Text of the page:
MM: The short evolved slowly, both in content and structure, compared to other works it relied even more strongly on the relational exchanges that would inform all aspects of the work. To give the contributors as much control over their scenes as possible we agreed that their contributions would be uncut, unedited by me. Early in the discussions it became clear that rather than one overarching linear narrative, the work needed to have ruptures, that it required non sequiturs and should at times jar and stumble. It felt crucial that the work did not offer explanations or solutions but perhaps allowed to give an insight to states of mind.
A: As this screened at ASFF 2016 within artists’ film, could you talk about the different ways in which art and film come together within this piece and how you think they are distinguished within the digital age?
MM: Art and film intersect in many complex and mutually enriching ways, and whilst they have distinct histories they cross reference substantially. I don’t distinguish between art and film in my own practice and most of my work over the last 10 years has been within moving image, comprising both single channel and multi-channel installations. Film and video has the ability to operate as sculpture, as drawing, as a form of painting and my own film work is strongly influences by my background in photography and my ongoing investigations into portraiture. However, at times there are differences between the work of “independent filmmakers” and that of “moving image artists.” I’d be reluctant to sum up how these practices differ as that would be reductive but perhaps there are different intentions for the agency of the camera at play or different approaches to the histories of both image making and narrative.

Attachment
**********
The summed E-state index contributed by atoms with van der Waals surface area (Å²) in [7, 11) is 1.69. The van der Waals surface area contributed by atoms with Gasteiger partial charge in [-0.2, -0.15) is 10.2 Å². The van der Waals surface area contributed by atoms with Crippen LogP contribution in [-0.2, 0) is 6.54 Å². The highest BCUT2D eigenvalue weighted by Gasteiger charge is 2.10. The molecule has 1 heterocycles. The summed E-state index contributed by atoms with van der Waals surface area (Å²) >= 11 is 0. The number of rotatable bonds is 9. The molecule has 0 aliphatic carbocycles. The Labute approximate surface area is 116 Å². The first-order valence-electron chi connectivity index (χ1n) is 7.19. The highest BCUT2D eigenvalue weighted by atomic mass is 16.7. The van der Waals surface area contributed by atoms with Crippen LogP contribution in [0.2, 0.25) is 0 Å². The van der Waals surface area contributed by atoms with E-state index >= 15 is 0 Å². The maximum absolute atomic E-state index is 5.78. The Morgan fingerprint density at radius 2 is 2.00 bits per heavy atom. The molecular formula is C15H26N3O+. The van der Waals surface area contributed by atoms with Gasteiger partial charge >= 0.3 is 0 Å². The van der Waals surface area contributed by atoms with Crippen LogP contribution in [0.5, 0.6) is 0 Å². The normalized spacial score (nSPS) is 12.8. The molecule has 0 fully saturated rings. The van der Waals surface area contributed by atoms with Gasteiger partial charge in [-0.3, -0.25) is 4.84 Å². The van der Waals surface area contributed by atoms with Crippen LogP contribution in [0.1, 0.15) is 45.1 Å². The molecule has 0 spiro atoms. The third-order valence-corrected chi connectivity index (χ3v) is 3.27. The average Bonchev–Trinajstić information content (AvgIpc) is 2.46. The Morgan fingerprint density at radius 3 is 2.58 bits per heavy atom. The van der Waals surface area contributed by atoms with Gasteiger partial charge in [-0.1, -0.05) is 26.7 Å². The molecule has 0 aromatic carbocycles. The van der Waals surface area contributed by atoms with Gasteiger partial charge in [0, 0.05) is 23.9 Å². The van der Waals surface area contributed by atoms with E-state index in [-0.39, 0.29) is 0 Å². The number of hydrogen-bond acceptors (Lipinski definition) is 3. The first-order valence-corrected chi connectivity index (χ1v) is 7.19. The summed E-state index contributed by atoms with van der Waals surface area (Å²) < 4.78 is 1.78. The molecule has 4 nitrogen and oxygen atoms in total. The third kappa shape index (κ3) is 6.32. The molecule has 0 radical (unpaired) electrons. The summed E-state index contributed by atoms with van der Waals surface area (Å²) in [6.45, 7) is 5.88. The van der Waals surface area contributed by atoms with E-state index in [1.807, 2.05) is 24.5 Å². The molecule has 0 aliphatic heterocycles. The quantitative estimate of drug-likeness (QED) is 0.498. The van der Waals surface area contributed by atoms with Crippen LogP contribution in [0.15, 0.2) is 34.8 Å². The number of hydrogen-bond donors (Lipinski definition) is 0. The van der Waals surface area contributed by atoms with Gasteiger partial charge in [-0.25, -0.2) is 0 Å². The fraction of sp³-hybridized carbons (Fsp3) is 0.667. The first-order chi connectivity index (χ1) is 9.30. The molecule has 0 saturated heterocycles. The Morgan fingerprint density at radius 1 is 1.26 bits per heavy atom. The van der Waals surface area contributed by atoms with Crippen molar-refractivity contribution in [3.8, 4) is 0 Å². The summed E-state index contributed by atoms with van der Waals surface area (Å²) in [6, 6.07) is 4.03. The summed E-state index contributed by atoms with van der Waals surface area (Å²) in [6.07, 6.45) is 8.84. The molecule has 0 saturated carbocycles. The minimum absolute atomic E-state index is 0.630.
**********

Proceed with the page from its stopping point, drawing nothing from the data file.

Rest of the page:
A: Where else has the film been screened, and what have these experiences taught you about the role of the 21st century filmmaker?
MM: Twelve was presented as a touring exhibition across England including shows at Fact, Liverpool, Peckham Platform, London, Aspex, Portsmouth, Towner Art Gallery, Eastbourne as well as in a few shows abroad. It also screened at Locarno Film Festival in 2015. The second half of this question merits a whole essay, but amongst many other important experiences the work has taught me to take my responsibility as a filmmaker very seriously, particularly as most of the majority of the work engages deeply with people – hence mutual trust and respect are crucial to each film. Often working on ideas and projects over longer periods of time is also a huge privilege, it allows me to research intensely as well as to spend time with people, get to know their lives, hear them and find ways to get their voices out into the world.
A: What do you have planned in terms of future films / art projects?
MM: A whole range of new projects are in the pipeline: most immediately I am working on a large-scale performative event and film production for Art Night 2017, a new one night art festival taking place in London on 1 July. I am working with 10 dance schools, each representing a different form of dance and all based in London’s East End. We are hosting a huge all night participatory dance event at Exchange Square, Broadgate which will also become a new film installation. Over the course of the night people who come along can learn 10 different forms of dance in a beautifully lit square set against the City of London. To me, each form of dance is a language, a way of speaking the culture it originates from and by extension the work addresses questions on cultural diversity in the current political climate.
Longer term I am in development for my first feature film, which will be a hybrid fiction documentary I am making with Ste Giddings, one of the 12 contributors from Twelve. During the making of Twelve Ste discovered both his passion and talent for acting, and he is now on his way to becoming an actor. This feature takes the form of a film within a film, creating a durational, observational portrait of Ste, of his process of real life transformation whilst simultaneously filming him as he takes on his first major role in a fiction film, going into character and becoming a fictional person.
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1. Still from Twelve. Courtesy of the filmmaker and Parafin, London. Twelve commissioned by Portraits of Recovery (PORe)